PROVO — As women walked through the doors of Lauren VanCott Wenn’s home, they found almost every wall covered in color.
Paint swatches coated the walls. Art donated by local artists hung for sale, with the proceeds going to a family who just lost their young son. And name tags and goodie bags with notes like “I am kind” and “I am loved” lined the entryway.
Balloons, banners and streamers all brightened the space in which women, many of whom were complete strangers, came together with one purpose: to create community. That was also the theme for the Aug. 29 event — the eighth "girls night out" put on by Featured Female, a group with the purpose of bringing women together.
No woman stood by herself. All of them chatted and ate and wrote notes to the grieving family as they listened to the live musical performances of some of the other women. Those who came as strangers left with friends, no matter their background, religion, race, ethnicity, economic status, orientation or any other potentially divisive characteristic.
Wenn, the founder of Featured Female, has easily found friends her whole life with her lively personality. But when she moved into a new neighborhood as a newlywed, she immediately felt isolated while going through one of the hardest years of her life.
“There was just a lurking loneliness,” Wenn, a full-time realtor, recalled. She pulled back into a shell, feeling that loneliness until she decided she needed to take action.
Wenn posted on her Instagram account inviting any woman to a girls night featuring a “thank you” card writing activity. There was no RSVP and no qualifications. Anyone was welcome. And that was how Featured Female began.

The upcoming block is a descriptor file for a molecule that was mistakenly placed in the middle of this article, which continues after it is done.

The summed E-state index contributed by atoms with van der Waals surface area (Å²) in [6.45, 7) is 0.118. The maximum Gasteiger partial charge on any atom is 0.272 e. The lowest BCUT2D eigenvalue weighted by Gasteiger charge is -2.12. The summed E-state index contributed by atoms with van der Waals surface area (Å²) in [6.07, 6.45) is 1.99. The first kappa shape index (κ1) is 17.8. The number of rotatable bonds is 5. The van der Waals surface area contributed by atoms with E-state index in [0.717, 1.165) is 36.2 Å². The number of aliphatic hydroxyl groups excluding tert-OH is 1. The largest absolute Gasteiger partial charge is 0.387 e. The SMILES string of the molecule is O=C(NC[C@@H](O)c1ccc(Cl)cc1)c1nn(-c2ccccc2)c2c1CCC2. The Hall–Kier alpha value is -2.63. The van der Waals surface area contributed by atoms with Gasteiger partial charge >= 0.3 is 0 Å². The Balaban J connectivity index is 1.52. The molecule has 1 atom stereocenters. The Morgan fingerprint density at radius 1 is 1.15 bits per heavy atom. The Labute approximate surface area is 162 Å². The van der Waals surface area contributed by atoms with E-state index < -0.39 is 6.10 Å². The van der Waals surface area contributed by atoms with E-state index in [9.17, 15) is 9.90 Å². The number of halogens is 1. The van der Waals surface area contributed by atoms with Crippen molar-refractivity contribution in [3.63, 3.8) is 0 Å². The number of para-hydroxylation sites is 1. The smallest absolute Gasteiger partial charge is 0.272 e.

This group has shown me the power of women supporting each other instead of competing or comparing.
–Aubrey Hartshorn, videographer
That first night opened her eyes when 30 very different women from very different places trickled in and began bonding. Some were childhood friends, some former clients or coworkers, some old neighbors, and some were complete strangers who saw her post and showed up.
One of these attendees was hairstylist and stay-at-home mom Ruth Muhlstein, who had also just moved into a new neighborhood and felt similar loneliness.
Muhlstein wasn’t sure about showing up for the event because she sometimes has a hard time connecting with people her age, and showing up to an event full of strangers sounded daunting. She felt awkward at first, but the more time she spent there, the easier it got.
Wenn admits that, at first, she was thinking about filling her need for connection. But looking around at all of the friendships being formed, she knew that this was helping the other women just as much.
“In that moment, I saw what the group could become,” she said. It came fully formed into her head — a space and an environment where women could just come to free events and feel safe and welcome.
This idea became Featured Female, a group that features the extraordinary good in regular people by hosting an open, monthly girls night out, a podcast, and videos covering hard topics like infertility and child loss.
In February, Wenn hosted a "Galentine’s party." Then there was an "80s night" in March, a garden party in April, a "fiesta" in May, an "unbirthday" party in June, a picnic in July, and an art night in August. At each event, more women showed up until the parties could be considered crowded in the best way possible.